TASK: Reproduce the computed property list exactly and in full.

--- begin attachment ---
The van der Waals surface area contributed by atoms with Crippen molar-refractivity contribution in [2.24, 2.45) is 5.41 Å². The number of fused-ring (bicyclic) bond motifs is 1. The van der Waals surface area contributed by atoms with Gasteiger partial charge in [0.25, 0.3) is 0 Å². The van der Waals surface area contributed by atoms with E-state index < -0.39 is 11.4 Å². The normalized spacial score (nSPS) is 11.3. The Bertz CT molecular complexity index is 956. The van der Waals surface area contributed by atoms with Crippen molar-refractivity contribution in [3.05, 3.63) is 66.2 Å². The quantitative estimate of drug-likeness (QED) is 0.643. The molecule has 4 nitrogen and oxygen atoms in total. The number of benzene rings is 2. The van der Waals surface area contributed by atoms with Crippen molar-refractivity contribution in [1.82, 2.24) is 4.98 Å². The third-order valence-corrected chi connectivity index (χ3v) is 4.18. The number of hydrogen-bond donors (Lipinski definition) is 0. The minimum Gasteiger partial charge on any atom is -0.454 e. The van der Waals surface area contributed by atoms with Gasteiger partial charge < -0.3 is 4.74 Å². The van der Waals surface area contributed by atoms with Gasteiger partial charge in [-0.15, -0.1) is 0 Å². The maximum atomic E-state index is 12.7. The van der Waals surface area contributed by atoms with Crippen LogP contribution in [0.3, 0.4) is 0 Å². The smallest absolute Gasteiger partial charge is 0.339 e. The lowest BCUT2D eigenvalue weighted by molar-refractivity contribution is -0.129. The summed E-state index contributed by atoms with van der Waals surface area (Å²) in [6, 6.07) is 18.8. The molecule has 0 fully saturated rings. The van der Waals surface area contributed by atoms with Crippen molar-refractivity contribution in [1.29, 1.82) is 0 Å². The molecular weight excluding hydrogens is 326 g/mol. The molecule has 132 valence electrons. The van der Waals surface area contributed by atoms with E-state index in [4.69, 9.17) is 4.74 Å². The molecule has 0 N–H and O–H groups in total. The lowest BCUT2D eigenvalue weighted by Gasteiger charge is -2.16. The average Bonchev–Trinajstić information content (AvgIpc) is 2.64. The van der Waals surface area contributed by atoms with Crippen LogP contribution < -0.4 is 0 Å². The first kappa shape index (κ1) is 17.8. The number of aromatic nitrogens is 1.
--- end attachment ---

The van der Waals surface area contributed by atoms with Crippen molar-refractivity contribution in [2.24, 2.45) is 5.41 Å². The number of fused-ring (bicyclic) bond motifs is 1. The van der Waals surface area contributed by atoms with Gasteiger partial charge in [0.25, 0.3) is 0 Å². The van der Waals surface area contributed by atoms with E-state index < -0.39 is 11.4 Å². The normalized spacial score (nSPS) is 11.3. The Bertz CT molecular complexity index is 956. The van der Waals surface area contributed by atoms with Crippen molar-refractivity contribution in [3.05, 3.63) is 66.2 Å². The quantitative estimate of drug-likeness (QED) is 0.643. The molecule has 4 nitrogen and oxygen atoms in total. The number of benzene rings is 2. The van der Waals surface area contributed by atoms with Crippen molar-refractivity contribution in [1.82, 2.24) is 4.98 Å². The third-order valence-corrected chi connectivity index (χ3v) is 4.18. The number of hydrogen-bond donors (Lipinski definition) is 0. The minimum Gasteiger partial charge on any atom is -0.454 e. The van der Waals surface area contributed by atoms with Gasteiger partial charge < -0.3 is 4.74 Å². The van der Waals surface area contributed by atoms with Gasteiger partial charge in [-0.15, -0.1) is 0 Å². The maximum atomic E-state index is 12.7. The van der Waals surface area contributed by atoms with Crippen LogP contribution in [0.3, 0.4) is 0 Å². The smallest absolute Gasteiger partial charge is 0.339 e. The lowest BCUT2D eigenvalue weighted by molar-refractivity contribution is -0.129. The summed E-state index contributed by atoms with van der Waals surface area (Å²) in [6, 6.07) is 18.8. The molecule has 0 fully saturated rings. The van der Waals surface area contributed by atoms with Crippen molar-refractivity contribution in [1.29, 1.82) is 0 Å². The molecular weight excluding hydrogens is 326 g/mol. The molecule has 132 valence electrons. The van der Waals surface area contributed by atoms with E-state index in [4.69, 9.17) is 4.74 Å². The molecule has 0 N–H and O–H groups in total. The lowest BCUT2D eigenvalue weighted by Gasteiger charge is -2.16. The average Bonchev–Trinajstić information content (AvgIpc) is 2.64. The van der Waals surface area contributed by atoms with Crippen LogP contribution < -0.4 is 0 Å². The first kappa shape index (κ1) is 17.8. The number of aromatic nitrogens is 1.